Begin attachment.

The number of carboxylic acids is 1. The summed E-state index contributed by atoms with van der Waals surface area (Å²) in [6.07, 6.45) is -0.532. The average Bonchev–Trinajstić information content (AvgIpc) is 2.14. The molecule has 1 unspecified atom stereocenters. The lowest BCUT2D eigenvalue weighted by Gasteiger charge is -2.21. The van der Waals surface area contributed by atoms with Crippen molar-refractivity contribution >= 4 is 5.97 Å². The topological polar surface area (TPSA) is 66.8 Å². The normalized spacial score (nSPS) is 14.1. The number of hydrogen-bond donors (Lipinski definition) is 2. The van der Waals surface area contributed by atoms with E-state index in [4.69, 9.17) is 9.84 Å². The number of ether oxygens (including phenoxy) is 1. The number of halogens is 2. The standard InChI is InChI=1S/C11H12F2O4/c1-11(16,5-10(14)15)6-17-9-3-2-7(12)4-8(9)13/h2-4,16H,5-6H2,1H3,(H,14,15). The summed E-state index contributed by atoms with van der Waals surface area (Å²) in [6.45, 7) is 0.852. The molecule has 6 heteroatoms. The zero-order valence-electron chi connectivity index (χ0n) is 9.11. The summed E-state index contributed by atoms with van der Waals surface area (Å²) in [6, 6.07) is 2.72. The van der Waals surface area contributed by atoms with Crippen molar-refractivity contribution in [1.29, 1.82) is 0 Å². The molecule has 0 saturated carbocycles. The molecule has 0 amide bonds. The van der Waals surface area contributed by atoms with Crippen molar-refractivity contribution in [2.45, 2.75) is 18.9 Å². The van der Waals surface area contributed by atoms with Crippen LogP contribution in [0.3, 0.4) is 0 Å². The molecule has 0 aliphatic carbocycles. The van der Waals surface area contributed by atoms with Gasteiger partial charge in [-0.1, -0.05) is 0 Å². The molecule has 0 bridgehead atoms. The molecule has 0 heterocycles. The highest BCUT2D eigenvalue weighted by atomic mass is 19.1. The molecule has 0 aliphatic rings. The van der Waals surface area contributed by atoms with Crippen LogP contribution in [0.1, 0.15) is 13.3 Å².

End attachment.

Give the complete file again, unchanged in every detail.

The number of carboxylic acids is 1. The summed E-state index contributed by atoms with van der Waals surface area (Å²) in [6.07, 6.45) is -0.532. The average Bonchev–Trinajstić information content (AvgIpc) is 2.14. The molecule has 1 unspecified atom stereocenters. The lowest BCUT2D eigenvalue weighted by Gasteiger charge is -2.21. The van der Waals surface area contributed by atoms with Crippen molar-refractivity contribution >= 4 is 5.97 Å². The topological polar surface area (TPSA) is 66.8 Å². The normalized spacial score (nSPS) is 14.1. The number of hydrogen-bond donors (Lipinski definition) is 2. The van der Waals surface area contributed by atoms with E-state index in [4.69, 9.17) is 9.84 Å². The number of ether oxygens (including phenoxy) is 1. The number of halogens is 2. The standard InChI is InChI=1S/C11H12F2O4/c1-11(16,5-10(14)15)6-17-9-3-2-7(12)4-8(9)13/h2-4,16H,5-6H2,1H3,(H,14,15). The summed E-state index contributed by atoms with van der Waals surface area (Å²) in [6.45, 7) is 0.852. The molecule has 6 heteroatoms. The zero-order valence-electron chi connectivity index (χ0n) is 9.11. The summed E-state index contributed by atoms with van der Waals surface area (Å²) in [6, 6.07) is 2.72. The van der Waals surface area contributed by atoms with Crippen molar-refractivity contribution in [1.29, 1.82) is 0 Å². The molecule has 0 saturated carbocycles. The molecule has 0 amide bonds. The van der Waals surface area contributed by atoms with Crippen molar-refractivity contribution in [2.45, 2.75) is 18.9 Å². The van der Waals surface area contributed by atoms with Crippen LogP contribution in [0.3, 0.4) is 0 Å². The molecule has 0 aliphatic carbocycles. The van der Waals surface area contributed by atoms with Gasteiger partial charge in [-0.1, -0.05) is 0 Å². The molecule has 0 bridgehead atoms. The molecule has 0 heterocycles. The highest BCUT2D eigenvalue weighted by atomic mass is 19.1. The molecule has 0 aliphatic rings. The van der Waals surface area contributed by atoms with Crippen LogP contribution in [0.1, 0.15) is 13.3 Å².